Attempting to ascertain the true emotions of special attack pilots from their last writings is problematic. While pilots generally left behind final statements, frequently they had been told to do so by their superiors in order that these documents might be publicly displayed as evidence of their heroism (Ohnuki-Tierney 2002: 21). Yasunaga says this is why they are all such 'splendid, noble things'; [pilot's would think] 'Ah! People are going to see my last writings! I'll produce a magnificent statement' (interview, June 2003). In the light of this, such writings are perhaps useful indicators of what pilots wanted people to think they felt, or what they thought they were expected to feel, but may not tell us much about what they actually did feel. Letters were heavily censored and are, therefore, also an imperfect source. Diary material is most likely to provide an accurate reflection of the mental state of Kamikaze pilots. Such diaries were strictly forbidden and kept in secret.
The most widely read collection of last writings is the book Kike Wadatsumi no Koe ('Listen to the Voices of the Sea Gods'a). This is a collection of diary, letter, and testimony material left by university student war dead, compiled shortly after the war. There was a very conscious selection bias, and material that might be interpreted as supporting militaristic or ultranationalist views was deliberately excluded. A sensitive analysis of the writings of five such university student pilots is given by Ohnuki-Tierney (2002). While these highly educated and intellectually cosmopolitan students left behind a fascinating collection of writings, they cannot be considered representative of Kamikaze pilots as a whole.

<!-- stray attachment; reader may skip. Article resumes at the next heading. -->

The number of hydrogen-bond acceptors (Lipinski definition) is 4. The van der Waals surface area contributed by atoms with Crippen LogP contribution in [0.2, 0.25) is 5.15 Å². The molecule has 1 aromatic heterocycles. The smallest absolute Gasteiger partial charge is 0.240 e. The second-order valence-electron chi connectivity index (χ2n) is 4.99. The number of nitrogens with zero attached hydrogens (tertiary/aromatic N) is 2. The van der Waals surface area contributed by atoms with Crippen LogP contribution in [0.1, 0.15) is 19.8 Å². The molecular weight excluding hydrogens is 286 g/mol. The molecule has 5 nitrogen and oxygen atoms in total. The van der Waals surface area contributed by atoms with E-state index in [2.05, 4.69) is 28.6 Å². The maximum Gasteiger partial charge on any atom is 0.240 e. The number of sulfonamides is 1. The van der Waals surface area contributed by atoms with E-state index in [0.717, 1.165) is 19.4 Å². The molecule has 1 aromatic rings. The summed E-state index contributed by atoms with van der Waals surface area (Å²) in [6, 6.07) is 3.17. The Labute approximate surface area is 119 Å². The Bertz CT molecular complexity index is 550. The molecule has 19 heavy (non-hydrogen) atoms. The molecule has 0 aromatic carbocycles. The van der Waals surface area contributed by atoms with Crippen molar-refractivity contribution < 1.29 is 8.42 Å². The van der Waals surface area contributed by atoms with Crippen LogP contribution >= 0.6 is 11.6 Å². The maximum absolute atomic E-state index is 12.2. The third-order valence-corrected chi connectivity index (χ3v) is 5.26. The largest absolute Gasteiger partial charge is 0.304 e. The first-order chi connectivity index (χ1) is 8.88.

Bearing these caveats in mind, we can detect certain themes recurring among the documents that have survived. These include apologies for filial inadequacies despite great parental benevolence:
a There are two English translations of this book, Larteguy (1956) and Yamanouchi and
Quinn (2000). Translations used here are my own.